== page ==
Swirl melted butter to cover bottom and sides of your baking dish, then pour remainder into other liquid ingredients.

Stir liquid ingredients into dry ones.

Bake about 25 minutes or until toothpick or sharp knife comes out clean.

* Painted Mountain corn is an open-pollinated corn and can be purchased from Territorial Seed Company, Johnny’s Seeds, Baker’s Heirloom Seeds and other seed companies.

Our Favorite Lentil Soup Recipe

Sorry, but I don’t recall where we found the original of this great recipe. Something makes me think it may have come from one of Frances Moore Lappe’s books. It’s ridiculously easy and oh, so tasty.

As usual, over the years, we’ve tweaked according to our own tastes. That’s what you’ll see here. This recipe is easy to modify according to your own preferences.

Saute in large pot for three to five minutes:

  • ¼ cup olive oil
  • 1 cup onion (you could easily double this if you’d like more onion)
  • 3-4 sliced carrots (cut larger slices into smaller pieces

Add 1 teaspoon thyme for last minute

Add:

  • 3 cups of your favorite stock (or water mixed with bouillon cube or powder)
  • 1 cup rinsed, dry lentils
  • 2 Tablespoons chopped parsley (if we don’t have fresh parsley, we just omit this step. Still great.)
  • 1 quart home-canned tomatoes (or you can use a 28-oz store bought can)

Bring to boil, then simmer in covered pot 45 minutes.

Now comes the part that makes this soup truly special:

Fill the bottom of each bowl with 1/4 cup grated Swiss cheese; ladle steaming hot soup into bowls; to each bowl add about 2 tablespoons dry, white wine of your choice. The chef gets an extra swig or two. (You could omit either of these two ingredients, but IMO they pretty  much make this soup.)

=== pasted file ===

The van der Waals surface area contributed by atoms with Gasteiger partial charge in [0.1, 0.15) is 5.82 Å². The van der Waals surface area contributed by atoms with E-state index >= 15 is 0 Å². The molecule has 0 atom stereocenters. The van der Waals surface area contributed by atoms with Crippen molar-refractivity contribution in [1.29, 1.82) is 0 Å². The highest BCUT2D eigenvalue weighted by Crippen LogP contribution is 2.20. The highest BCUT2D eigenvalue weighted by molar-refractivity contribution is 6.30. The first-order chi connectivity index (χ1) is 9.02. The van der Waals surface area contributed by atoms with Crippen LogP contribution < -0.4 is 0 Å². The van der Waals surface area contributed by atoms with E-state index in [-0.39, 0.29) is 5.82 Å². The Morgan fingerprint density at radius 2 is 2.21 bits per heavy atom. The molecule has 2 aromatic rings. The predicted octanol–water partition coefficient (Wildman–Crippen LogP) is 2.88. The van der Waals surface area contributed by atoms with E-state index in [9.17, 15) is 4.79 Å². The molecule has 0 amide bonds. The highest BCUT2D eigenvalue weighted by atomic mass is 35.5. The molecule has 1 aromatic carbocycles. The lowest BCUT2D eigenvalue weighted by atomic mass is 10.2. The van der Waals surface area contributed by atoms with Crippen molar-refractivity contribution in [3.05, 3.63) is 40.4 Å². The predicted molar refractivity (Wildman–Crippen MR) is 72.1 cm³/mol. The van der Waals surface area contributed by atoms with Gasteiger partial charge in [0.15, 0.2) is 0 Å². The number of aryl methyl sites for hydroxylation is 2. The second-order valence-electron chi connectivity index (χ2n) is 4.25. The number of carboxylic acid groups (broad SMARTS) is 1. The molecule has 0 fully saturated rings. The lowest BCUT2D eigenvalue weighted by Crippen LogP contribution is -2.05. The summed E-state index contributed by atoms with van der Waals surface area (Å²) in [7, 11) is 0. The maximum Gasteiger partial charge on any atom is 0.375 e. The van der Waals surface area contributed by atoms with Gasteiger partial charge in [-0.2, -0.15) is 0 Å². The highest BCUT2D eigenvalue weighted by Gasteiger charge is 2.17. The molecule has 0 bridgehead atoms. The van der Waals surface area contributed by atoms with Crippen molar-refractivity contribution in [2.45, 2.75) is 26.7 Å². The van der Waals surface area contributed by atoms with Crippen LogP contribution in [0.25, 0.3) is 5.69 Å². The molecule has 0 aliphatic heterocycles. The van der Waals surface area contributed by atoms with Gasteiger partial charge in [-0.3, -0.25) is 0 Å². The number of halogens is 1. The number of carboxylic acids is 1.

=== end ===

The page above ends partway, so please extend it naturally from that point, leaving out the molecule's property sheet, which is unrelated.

Want a really great complement for this dish? Pair with my prize-winning cornbread recipe.

The Return of the Prodigal Potato Soup Recipe

Way back in the last century–the mid-’70s to be exact–when the Gnome and I thought we were hippies (we were so not), my brother and his wife gave us a treasured gift: The Mother Earth News Almanac.

We devoured it. In particular, we devoured this soup whose recipe was on the pages of the almanac. We fell in love all over again. In the course of a couple of moves and boxes long left unpacked, we lost track of the book–and the recipe. Ultimately, we forgot the source of this recipe. But on many a cold winter night we just recalled it, reminisced about it, and mourned its loss forever.

Or so we thought. A couple of years ago when we were sorting through our small library, we came across our beloved, well-worn Mother Earth News Almanac.

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You know how it is when a reader comes across an old book (any book, really). To heck with the job at hand; I had to at least scan its pages. I noticed one that was bookmarked. Guess what it was. You got it–our favorite cheesy potato soup!

This recipe is for two hungry people, but can be doubled or tripled easily enough.

CHEESE POTATO SOUP

  • Boil 2 potatoes (a little larger than medium-size, whatever that is)
  • Drain, but save the liquid
  • Mash the potatoes
  • Add drained liquid back into the pot to obtain desired thickness. If you’ve added all the water and the mixture is still too thick, add more water.
  • In a small skillet, brown 2 ½ Tbsp flour in 2 ½ Tbsp melted butter, stirring constantly to prevent burning.
  • Add browned mixture to potato-water mixture; bring to a boil and cook while stirring for 2-3 minutes to thicken.
  • Fill each soup bowl 1/3 full with small chunks of cheddar cheese (the sharper the better, we think).
  • Cover cheese with soup. You want the soup hot enough to soften, but not necessarily to melt the cheese.
  • Add 2-3 tablespoons of diced onion and a few sprinkles of apple cider vinegar to taste. (We like the extra zing of the vinegar, so we add anything from 2 Tbsp-1/4 cup–you might want to start lighter and go from there.)
  • Add salt and pepper to taste.

As good as the cheese-potato mixture is, the addition of the onion and vinegar is essential to make this recipe extraordinary (not to mention that they are the healthiest ingredients).

Rib-sticking thick, this soup is a great comfort food for a chilly wintry day. Add my prize-winning corn bread recipe for a tasty, filling combo.